A Plymouth biopharmaceutical company, DiaMedica Therapeutics Inc., is proposing a stock offering to raise $15 million for the development and commercialization of a new drug to treat neurological and kidney diseases.
The company filed an initial registration statement for a stock offering with the Securities and Exchange Commission on Friday. The filing did not specify how many shares the company would offer or the price per share.
Proceeds of the offering would be used to fund further development and testing of DM199, a synthetic version of a human protein produced in the kidneys, pancreas and salivary glands.
The protein, kallikrein-1 (KLK1), plays a role in managing inflammation in the body and is thought to be beneficial to patients suffering from a lack of blood flow to the brain and kidneys.
"We have made significant progress in positioning DM199 to treat patients with stroke and kidney diseases," said Rick Pauls, DiaMedica's president and chief executive in a statement. "This year, we have initiated a Phase II clinical study in patients who have suffered from an acute ischemic stroke, and we are about to initiate a clinical study in patients with chronic kidney disease.
"With the anticipated upcoming clinical and other milestones, we have determined that it is the right time for our company to apply for a U.S. Nasdaq listing."
Since its inception, the company has funded its operations from the public and private sales of equity, the exercise of warrants and stock options. As part of the new stock offering, DiaMedica is implementing a consolidation of its outstanding common shares that was approved by existing shareholders earlier this month.
Existing common shares of the company trade in Canada on the TSX Venture Exchange under the symbol DMA and in the United States on the over-the-counter OTCQB marketplace as DMCAF.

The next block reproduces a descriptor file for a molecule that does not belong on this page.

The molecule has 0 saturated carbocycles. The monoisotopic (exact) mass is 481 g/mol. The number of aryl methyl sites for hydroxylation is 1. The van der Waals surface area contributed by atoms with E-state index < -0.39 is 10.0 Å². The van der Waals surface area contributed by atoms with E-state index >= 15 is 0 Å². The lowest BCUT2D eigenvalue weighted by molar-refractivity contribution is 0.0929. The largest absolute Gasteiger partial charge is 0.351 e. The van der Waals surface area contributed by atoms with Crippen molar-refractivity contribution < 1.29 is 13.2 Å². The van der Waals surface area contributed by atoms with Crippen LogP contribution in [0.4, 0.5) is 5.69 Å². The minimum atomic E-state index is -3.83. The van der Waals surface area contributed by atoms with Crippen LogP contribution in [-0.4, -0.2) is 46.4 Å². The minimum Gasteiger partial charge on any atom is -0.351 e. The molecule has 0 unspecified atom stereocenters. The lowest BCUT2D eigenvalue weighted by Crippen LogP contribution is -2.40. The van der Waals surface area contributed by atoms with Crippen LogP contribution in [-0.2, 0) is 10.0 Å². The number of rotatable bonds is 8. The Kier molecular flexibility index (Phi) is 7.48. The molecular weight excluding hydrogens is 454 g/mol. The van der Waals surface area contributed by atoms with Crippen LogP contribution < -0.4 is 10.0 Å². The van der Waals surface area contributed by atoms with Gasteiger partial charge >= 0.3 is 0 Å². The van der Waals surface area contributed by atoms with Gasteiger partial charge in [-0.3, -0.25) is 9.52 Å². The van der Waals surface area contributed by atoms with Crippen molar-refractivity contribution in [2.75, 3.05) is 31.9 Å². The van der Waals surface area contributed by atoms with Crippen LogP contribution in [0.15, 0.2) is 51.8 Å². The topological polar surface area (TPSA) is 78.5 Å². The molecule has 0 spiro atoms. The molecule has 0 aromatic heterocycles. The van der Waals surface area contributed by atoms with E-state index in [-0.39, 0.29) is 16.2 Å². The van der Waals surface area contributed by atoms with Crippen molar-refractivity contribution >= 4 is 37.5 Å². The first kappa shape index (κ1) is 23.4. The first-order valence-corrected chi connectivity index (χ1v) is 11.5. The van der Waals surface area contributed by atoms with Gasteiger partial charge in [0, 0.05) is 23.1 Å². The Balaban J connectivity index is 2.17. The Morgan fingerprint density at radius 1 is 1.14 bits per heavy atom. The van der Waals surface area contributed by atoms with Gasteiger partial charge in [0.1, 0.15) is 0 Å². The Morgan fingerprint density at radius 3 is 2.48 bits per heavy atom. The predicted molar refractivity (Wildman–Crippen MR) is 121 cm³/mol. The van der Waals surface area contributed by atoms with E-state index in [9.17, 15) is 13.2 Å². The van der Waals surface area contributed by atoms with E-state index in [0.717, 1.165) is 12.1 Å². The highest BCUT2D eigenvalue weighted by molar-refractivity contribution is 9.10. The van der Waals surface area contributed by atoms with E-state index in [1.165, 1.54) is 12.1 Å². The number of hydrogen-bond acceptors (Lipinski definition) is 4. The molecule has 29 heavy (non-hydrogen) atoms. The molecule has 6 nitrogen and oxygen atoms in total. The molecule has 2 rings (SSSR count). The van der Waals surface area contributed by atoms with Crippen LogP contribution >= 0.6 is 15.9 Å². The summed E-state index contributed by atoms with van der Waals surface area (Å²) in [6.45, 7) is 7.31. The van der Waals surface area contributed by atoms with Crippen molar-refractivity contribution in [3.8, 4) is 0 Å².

The company has yet to generate any revenue. For the year ended Dec. 31, 2017, it lost $4.3 million, but as of June 30 had about $11 million worth of cash and working capital.
Forms of KLK1 that are derived from human urine and swine pancreas are sold in Japan, China and Korea, according to the company's filing. DiaMedica said at least five companies have tried to create a synthetic version of KLK1, but it claims it will be the first company to successfully complete the process.
DiaMedica said in its filing that tests done internally and externally verify that DM199, its synthetic version of the protein, is structurally and functionally equivalent to KLK1. Since DM199 is not derived from human urine it would open up additional markets in the United States and Europe.
The company is running drug trials to gauge DM199's effectiveness in treating acute ischemic stroke (AIS), chronic kidney disease (CKD) and vascular dementia.
The company is filing for the offering under the Jumpstart Our Business Startups (JOBS) Act of 2012 that gives emerging-growth companies exemptions from certain disclosures and other requirements of larger public companies.
The company was started in Canada in 2000 as Diabex Inc. and changed its name to DiaMedica Inc. in 2001 and to DiaMedica Therapeutics Inc. in 2016.
The company is registered in Kelowna, British Columbia, but its principal executive offices and its U.S. subsidiary are based in Plymouth.
The company has 11 full-time employees and has been led by Pauls since 2010. Pauls is a former co-founder of a life sciences venture-capital fund that made early investments in DiaMedica.